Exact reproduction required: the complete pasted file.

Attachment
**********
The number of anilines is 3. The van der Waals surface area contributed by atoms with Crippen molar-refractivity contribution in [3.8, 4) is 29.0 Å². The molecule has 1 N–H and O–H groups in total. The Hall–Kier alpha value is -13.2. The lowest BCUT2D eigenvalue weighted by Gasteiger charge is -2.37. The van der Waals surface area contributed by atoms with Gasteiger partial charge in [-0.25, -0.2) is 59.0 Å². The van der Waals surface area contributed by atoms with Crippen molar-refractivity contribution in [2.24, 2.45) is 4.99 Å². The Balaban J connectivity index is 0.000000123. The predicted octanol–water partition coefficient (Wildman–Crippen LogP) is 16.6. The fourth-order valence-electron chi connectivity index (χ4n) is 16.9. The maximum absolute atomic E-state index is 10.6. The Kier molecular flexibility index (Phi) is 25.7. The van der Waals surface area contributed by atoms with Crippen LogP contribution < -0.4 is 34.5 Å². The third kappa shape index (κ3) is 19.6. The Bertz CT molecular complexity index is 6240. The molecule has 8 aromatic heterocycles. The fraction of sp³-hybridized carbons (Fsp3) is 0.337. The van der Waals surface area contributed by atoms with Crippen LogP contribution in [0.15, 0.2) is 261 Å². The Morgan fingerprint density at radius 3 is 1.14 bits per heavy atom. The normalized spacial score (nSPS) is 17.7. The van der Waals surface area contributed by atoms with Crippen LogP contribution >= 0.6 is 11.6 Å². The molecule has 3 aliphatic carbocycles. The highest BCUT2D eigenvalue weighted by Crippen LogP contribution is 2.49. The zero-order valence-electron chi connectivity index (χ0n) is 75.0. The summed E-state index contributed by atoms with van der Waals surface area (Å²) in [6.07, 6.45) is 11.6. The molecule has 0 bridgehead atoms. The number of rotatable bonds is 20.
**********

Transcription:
The number of anilines is 3. The van der Waals surface area contributed by atoms with Crippen molar-refractivity contribution in [3.8, 4) is 29.0 Å². The molecule has 1 N–H and O–H groups in total. The Hall–Kier alpha value is -13.2. The lowest BCUT2D eigenvalue weighted by Gasteiger charge is -2.37. The van der Waals surface area contributed by atoms with Gasteiger partial charge in [-0.25, -0.2) is 59.0 Å². The van der Waals surface area contributed by atoms with Crippen molar-refractivity contribution in [2.24, 2.45) is 4.99 Å². The Balaban J connectivity index is 0.000000123. The predicted octanol–water partition coefficient (Wildman–Crippen LogP) is 16.6. The fourth-order valence-electron chi connectivity index (χ4n) is 16.9. The maximum absolute atomic E-state index is 10.6. The Kier molecular flexibility index (Phi) is 25.7. The van der Waals surface area contributed by atoms with Crippen LogP contribution < -0.4 is 34.5 Å². The third kappa shape index (κ3) is 19.6. The Bertz CT molecular complexity index is 6240. The molecule has 8 aromatic heterocycles. The fraction of sp³-hybridized carbons (Fsp3) is 0.337. The van der Waals surface area contributed by atoms with Crippen LogP contribution in [0.15, 0.2) is 261 Å². The Morgan fingerprint density at radius 3 is 1.14 bits per heavy atom. The normalized spacial score (nSPS) is 17.7. The van der Waals surface area contributed by atoms with Crippen LogP contribution >= 0.6 is 11.6 Å². The molecule has 3 aliphatic carbocycles. The highest BCUT2D eigenvalue weighted by Crippen LogP contribution is 2.49. The zero-order valence-electron chi connectivity index (χ0n) is 75.0. The summed E-state index contributed by atoms with van der Waals surface area (Å²) in [6.07, 6.45) is 11.6. The molecule has 0 bridgehead atoms. The number of rotatable bonds is 20.